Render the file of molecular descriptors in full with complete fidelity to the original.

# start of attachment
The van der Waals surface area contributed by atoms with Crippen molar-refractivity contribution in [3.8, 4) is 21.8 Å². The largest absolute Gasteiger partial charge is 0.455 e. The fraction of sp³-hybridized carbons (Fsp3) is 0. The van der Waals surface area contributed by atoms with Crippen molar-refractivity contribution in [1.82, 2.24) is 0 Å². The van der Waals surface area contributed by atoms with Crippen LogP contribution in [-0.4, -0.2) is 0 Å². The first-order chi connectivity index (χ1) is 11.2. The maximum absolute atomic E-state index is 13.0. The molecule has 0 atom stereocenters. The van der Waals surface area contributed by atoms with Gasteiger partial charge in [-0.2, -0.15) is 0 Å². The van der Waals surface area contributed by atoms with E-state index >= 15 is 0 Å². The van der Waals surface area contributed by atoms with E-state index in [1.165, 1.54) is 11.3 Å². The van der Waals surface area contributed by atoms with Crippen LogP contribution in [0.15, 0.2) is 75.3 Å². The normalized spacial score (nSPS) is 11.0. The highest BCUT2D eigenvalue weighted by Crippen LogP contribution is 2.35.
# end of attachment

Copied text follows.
The van der Waals surface area contributed by atoms with Crippen molar-refractivity contribution in [3.8, 4) is 21.8 Å². The largest absolute Gasteiger partial charge is 0.455 e. The fraction of sp³-hybridized carbons (Fsp3) is 0. The van der Waals surface area contributed by atoms with Crippen molar-refractivity contribution in [1.82, 2.24) is 0 Å². The van der Waals surface area contributed by atoms with Crippen LogP contribution in [-0.4, -0.2) is 0 Å². The first-order chi connectivity index (χ1) is 11.2. The maximum absolute atomic E-state index is 13.0. The molecule has 0 atom stereocenters. The van der Waals surface area contributed by atoms with Gasteiger partial charge in [-0.2, -0.15) is 0 Å². The van der Waals surface area contributed by atoms with E-state index >= 15 is 0 Å². The van der Waals surface area contributed by atoms with E-state index in [1.165, 1.54) is 11.3 Å². The van der Waals surface area contributed by atoms with Crippen LogP contribution in [0.15, 0.2) is 75.3 Å². The normalized spacial score (nSPS) is 11.0. The highest BCUT2D eigenvalue weighted by Crippen LogP contribution is 2.35.